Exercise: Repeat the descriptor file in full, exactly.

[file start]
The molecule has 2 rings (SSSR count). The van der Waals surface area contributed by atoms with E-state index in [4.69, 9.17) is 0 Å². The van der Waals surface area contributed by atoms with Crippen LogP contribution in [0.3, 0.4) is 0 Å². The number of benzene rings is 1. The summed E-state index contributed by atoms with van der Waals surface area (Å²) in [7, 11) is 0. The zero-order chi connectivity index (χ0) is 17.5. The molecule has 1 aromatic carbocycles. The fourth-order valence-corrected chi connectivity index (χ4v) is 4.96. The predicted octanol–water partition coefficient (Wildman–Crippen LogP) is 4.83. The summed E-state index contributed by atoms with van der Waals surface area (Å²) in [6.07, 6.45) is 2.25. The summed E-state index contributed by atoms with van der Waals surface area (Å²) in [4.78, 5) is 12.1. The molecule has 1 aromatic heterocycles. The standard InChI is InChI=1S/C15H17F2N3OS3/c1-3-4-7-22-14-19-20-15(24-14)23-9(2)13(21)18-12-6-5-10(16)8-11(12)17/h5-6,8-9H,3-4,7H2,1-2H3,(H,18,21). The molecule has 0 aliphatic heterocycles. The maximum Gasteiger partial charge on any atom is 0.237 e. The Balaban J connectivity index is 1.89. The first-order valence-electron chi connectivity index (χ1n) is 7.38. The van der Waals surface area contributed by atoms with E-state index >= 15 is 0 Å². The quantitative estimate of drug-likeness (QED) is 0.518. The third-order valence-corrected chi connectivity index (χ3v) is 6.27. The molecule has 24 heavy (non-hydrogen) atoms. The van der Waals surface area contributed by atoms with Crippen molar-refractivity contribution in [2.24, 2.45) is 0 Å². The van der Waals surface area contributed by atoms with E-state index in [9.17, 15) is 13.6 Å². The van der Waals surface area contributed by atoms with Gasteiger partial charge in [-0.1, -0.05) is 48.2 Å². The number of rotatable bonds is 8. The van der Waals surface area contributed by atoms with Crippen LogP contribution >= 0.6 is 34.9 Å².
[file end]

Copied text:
The molecule has 2 rings (SSSR count). The van der Waals surface area contributed by atoms with E-state index in [4.69, 9.17) is 0 Å². The van der Waals surface area contributed by atoms with Crippen LogP contribution in [0.3, 0.4) is 0 Å². The number of benzene rings is 1. The summed E-state index contributed by atoms with van der Waals surface area (Å²) in [7, 11) is 0. The zero-order chi connectivity index (χ0) is 17.5. The molecule has 1 aromatic carbocycles. The fourth-order valence-corrected chi connectivity index (χ4v) is 4.96. The predicted octanol–water partition coefficient (Wildman–Crippen LogP) is 4.83. The summed E-state index contributed by atoms with van der Waals surface area (Å²) in [6.07, 6.45) is 2.25. The summed E-state index contributed by atoms with van der Waals surface area (Å²) in [4.78, 5) is 12.1. The molecule has 1 aromatic heterocycles. The standard InChI is InChI=1S/C15H17F2N3OS3/c1-3-4-7-22-14-19-20-15(24-14)23-9(2)13(21)18-12-6-5-10(16)8-11(12)17/h5-6,8-9H,3-4,7H2,1-2H3,(H,18,21). The molecule has 0 aliphatic heterocycles. The maximum Gasteiger partial charge on any atom is 0.237 e. The Balaban J connectivity index is 1.89. The first-order valence-electron chi connectivity index (χ1n) is 7.38. The van der Waals surface area contributed by atoms with E-state index >= 15 is 0 Å². The quantitative estimate of drug-likeness (QED) is 0.518. The third-order valence-corrected chi connectivity index (χ3v) is 6.27. The molecule has 24 heavy (non-hydrogen) atoms. The van der Waals surface area contributed by atoms with Crippen molar-refractivity contribution in [2.24, 2.45) is 0 Å². The van der Waals surface area contributed by atoms with E-state index in [9.17, 15) is 13.6 Å². The van der Waals surface area contributed by atoms with Gasteiger partial charge in [-0.1, -0.05) is 48.2 Å². The number of rotatable bonds is 8. The van der Waals surface area contributed by atoms with Crippen LogP contribution >= 0.6 is 34.9 Å².